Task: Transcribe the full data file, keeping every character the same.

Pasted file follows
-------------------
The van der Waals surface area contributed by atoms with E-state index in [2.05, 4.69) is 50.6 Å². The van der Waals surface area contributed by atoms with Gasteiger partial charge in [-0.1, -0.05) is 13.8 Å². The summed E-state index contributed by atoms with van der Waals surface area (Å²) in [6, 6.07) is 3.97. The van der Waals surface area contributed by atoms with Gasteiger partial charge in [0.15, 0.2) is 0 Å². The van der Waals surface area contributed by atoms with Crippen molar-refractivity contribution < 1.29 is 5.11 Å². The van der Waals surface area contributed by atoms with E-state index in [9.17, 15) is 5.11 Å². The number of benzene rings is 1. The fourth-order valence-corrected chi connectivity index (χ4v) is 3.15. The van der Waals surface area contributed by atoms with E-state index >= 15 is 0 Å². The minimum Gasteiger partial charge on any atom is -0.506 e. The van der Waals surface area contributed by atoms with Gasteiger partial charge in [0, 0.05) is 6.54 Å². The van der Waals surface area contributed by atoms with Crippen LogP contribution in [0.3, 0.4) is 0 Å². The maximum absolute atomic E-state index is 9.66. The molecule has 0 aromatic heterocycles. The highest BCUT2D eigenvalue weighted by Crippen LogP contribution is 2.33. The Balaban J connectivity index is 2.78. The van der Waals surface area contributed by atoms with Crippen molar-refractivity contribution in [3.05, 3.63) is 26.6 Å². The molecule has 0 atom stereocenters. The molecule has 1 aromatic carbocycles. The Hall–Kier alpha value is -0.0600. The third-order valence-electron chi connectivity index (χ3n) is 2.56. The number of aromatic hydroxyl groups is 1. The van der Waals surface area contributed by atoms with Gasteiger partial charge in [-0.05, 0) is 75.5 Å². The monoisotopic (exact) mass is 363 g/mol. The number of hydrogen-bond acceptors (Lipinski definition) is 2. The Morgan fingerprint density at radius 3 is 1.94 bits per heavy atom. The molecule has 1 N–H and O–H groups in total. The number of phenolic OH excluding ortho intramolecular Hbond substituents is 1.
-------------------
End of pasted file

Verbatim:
The van der Waals surface area contributed by atoms with E-state index in [2.05, 4.69) is 50.6 Å². The van der Waals surface area contributed by atoms with Gasteiger partial charge in [-0.1, -0.05) is 13.8 Å². The summed E-state index contributed by atoms with van der Waals surface area (Å²) in [6, 6.07) is 3.97. The van der Waals surface area contributed by atoms with Gasteiger partial charge in [0.15, 0.2) is 0 Å². The van der Waals surface area contributed by atoms with Crippen molar-refractivity contribution < 1.29 is 5.11 Å². The van der Waals surface area contributed by atoms with E-state index in [9.17, 15) is 5.11 Å². The number of benzene rings is 1. The fourth-order valence-corrected chi connectivity index (χ4v) is 3.15. The van der Waals surface area contributed by atoms with E-state index >= 15 is 0 Å². The minimum Gasteiger partial charge on any atom is -0.506 e. The van der Waals surface area contributed by atoms with Gasteiger partial charge in [0, 0.05) is 6.54 Å². The van der Waals surface area contributed by atoms with Crippen LogP contribution in [0.3, 0.4) is 0 Å². The maximum absolute atomic E-state index is 9.66. The molecule has 0 aromatic heterocycles. The highest BCUT2D eigenvalue weighted by Crippen LogP contribution is 2.33. The Balaban J connectivity index is 2.78. The van der Waals surface area contributed by atoms with Crippen molar-refractivity contribution in [3.05, 3.63) is 26.6 Å². The molecule has 0 atom stereocenters. The molecule has 1 aromatic carbocycles. The Hall–Kier alpha value is -0.0600. The third-order valence-electron chi connectivity index (χ3n) is 2.56. The number of aromatic hydroxyl groups is 1. The van der Waals surface area contributed by atoms with Gasteiger partial charge in [-0.05, 0) is 75.5 Å². The monoisotopic (exact) mass is 363 g/mol. The number of hydrogen-bond acceptors (Lipinski definition) is 2. The Morgan fingerprint density at radius 3 is 1.94 bits per heavy atom. The molecule has 1 N–H and O–H groups in total. The number of phenolic OH excluding ortho intramolecular Hbond substituents is 1.